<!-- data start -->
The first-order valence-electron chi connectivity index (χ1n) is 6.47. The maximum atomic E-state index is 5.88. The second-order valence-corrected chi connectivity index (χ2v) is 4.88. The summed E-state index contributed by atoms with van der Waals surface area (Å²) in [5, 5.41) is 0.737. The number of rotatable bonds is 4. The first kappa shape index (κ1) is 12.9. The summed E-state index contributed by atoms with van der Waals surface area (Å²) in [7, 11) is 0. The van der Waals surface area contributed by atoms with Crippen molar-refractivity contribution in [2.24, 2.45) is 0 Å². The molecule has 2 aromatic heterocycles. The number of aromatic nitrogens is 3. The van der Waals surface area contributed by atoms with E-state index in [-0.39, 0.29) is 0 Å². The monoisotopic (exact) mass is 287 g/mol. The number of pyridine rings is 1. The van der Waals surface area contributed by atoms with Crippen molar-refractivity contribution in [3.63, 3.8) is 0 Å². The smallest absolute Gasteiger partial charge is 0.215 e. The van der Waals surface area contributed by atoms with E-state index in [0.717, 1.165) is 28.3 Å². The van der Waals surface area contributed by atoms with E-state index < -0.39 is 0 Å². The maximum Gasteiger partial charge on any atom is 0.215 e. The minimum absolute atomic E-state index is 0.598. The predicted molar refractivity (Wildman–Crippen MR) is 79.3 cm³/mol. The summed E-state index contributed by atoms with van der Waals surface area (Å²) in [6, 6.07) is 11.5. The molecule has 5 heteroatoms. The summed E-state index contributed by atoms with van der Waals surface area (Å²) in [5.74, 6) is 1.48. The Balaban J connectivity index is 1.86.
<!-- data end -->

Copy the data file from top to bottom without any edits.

The first-order valence-electron chi connectivity index (χ1n) is 6.47. The maximum atomic E-state index is 5.88. The second-order valence-corrected chi connectivity index (χ2v) is 4.88. The summed E-state index contributed by atoms with van der Waals surface area (Å²) in [5, 5.41) is 0.737. The number of rotatable bonds is 4. The first kappa shape index (κ1) is 12.9. The summed E-state index contributed by atoms with van der Waals surface area (Å²) in [7, 11) is 0. The van der Waals surface area contributed by atoms with Crippen molar-refractivity contribution in [2.24, 2.45) is 0 Å². The molecule has 2 aromatic heterocycles. The number of aromatic nitrogens is 3. The van der Waals surface area contributed by atoms with E-state index in [-0.39, 0.29) is 0 Å². The monoisotopic (exact) mass is 287 g/mol. The number of pyridine rings is 1. The van der Waals surface area contributed by atoms with Crippen molar-refractivity contribution in [3.63, 3.8) is 0 Å². The smallest absolute Gasteiger partial charge is 0.215 e. The van der Waals surface area contributed by atoms with E-state index in [0.717, 1.165) is 28.3 Å². The van der Waals surface area contributed by atoms with E-state index < -0.39 is 0 Å². The maximum Gasteiger partial charge on any atom is 0.215 e. The minimum absolute atomic E-state index is 0.598. The predicted molar refractivity (Wildman–Crippen MR) is 79.3 cm³/mol. The summed E-state index contributed by atoms with van der Waals surface area (Å²) in [6, 6.07) is 11.5. The molecule has 5 heteroatoms. The summed E-state index contributed by atoms with van der Waals surface area (Å²) in [5.74, 6) is 1.48. The Balaban J connectivity index is 1.86.